Tuesday, January 29, 2008
Drug sniffing dogs fail to reduce usage at a Maui public high school
Reading the Star-Bulletin report, I was wondering how come it seems sometimes that our educators can't learn.
At Board of Education testimony yesterday, according to the article, Ron Okamura, superintendent of the Hana-Lahaina-Lanai-Molokai complex, testified that after the dogs left his campus, drug finds increased. He said that students are not afraid to bring drugs to the campus now.
But he doesn't realize that this indicates the program is a failure. Students have learned nothing, according to his very own report.
This point was not missed by those who understand that there are effective educational programs proven to reduce drug use. Maui could have used one of those instead:
But Jeanne Ohta, executive director of the Drug Policy Forum of Hawaii, said the program did not prevent students from using or bringing drugs to campus once the dog was gone.
"An effective program is supposed to reduce drug use in the long term," she said.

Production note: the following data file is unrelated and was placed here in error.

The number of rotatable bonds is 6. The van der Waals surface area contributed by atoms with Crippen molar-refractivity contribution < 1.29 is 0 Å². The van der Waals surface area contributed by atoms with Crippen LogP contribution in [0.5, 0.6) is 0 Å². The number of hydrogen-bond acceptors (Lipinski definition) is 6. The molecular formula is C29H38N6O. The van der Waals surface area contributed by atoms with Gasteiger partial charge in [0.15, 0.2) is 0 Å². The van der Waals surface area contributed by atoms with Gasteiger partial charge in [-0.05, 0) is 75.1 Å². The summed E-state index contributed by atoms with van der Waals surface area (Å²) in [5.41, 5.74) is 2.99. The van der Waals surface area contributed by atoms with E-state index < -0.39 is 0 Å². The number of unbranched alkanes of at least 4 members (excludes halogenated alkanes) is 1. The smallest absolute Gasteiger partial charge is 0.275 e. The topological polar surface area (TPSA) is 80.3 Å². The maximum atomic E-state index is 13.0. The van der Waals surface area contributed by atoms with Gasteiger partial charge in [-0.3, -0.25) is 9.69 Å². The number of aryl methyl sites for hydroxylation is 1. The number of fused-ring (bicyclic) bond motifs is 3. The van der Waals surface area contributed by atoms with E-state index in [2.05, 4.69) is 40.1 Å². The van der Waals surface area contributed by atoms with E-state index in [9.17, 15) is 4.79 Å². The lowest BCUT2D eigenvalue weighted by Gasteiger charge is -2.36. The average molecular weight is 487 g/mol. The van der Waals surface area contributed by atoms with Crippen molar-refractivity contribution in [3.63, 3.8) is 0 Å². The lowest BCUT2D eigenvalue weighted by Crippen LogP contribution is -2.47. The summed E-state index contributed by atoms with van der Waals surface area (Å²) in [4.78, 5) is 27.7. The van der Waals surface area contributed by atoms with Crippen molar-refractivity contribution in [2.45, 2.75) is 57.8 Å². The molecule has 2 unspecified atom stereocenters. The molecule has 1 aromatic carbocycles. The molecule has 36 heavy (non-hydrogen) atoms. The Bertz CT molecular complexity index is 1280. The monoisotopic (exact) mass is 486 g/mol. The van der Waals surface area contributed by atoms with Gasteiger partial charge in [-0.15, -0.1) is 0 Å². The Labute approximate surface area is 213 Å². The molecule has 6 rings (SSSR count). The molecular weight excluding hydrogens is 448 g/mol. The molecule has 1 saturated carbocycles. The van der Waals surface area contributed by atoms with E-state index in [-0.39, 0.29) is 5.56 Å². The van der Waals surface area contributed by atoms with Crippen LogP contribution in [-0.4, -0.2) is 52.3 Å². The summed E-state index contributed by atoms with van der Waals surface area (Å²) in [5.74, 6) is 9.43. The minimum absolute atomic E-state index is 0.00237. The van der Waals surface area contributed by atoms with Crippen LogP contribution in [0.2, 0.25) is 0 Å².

Ohta and other critics of the searches, including the American Civil Liberties Union -- which contends they violate students' privacy -- have testified against the initiative. They have been urging the board to instead consider programs that scientific studies have shown reduce substance abuse by students.
I understand that the Maui principal countered that they do use DARE in addition to the dog program. Trouble is, DARE has been shown to be ineffective, and the Board of Education understands that. It doesn't affect the drug use statistics if students participate in a DARE program or if they do not.
Before they can educate students about drug abuse prevention, it seems that Maui educators need to educate themselves.
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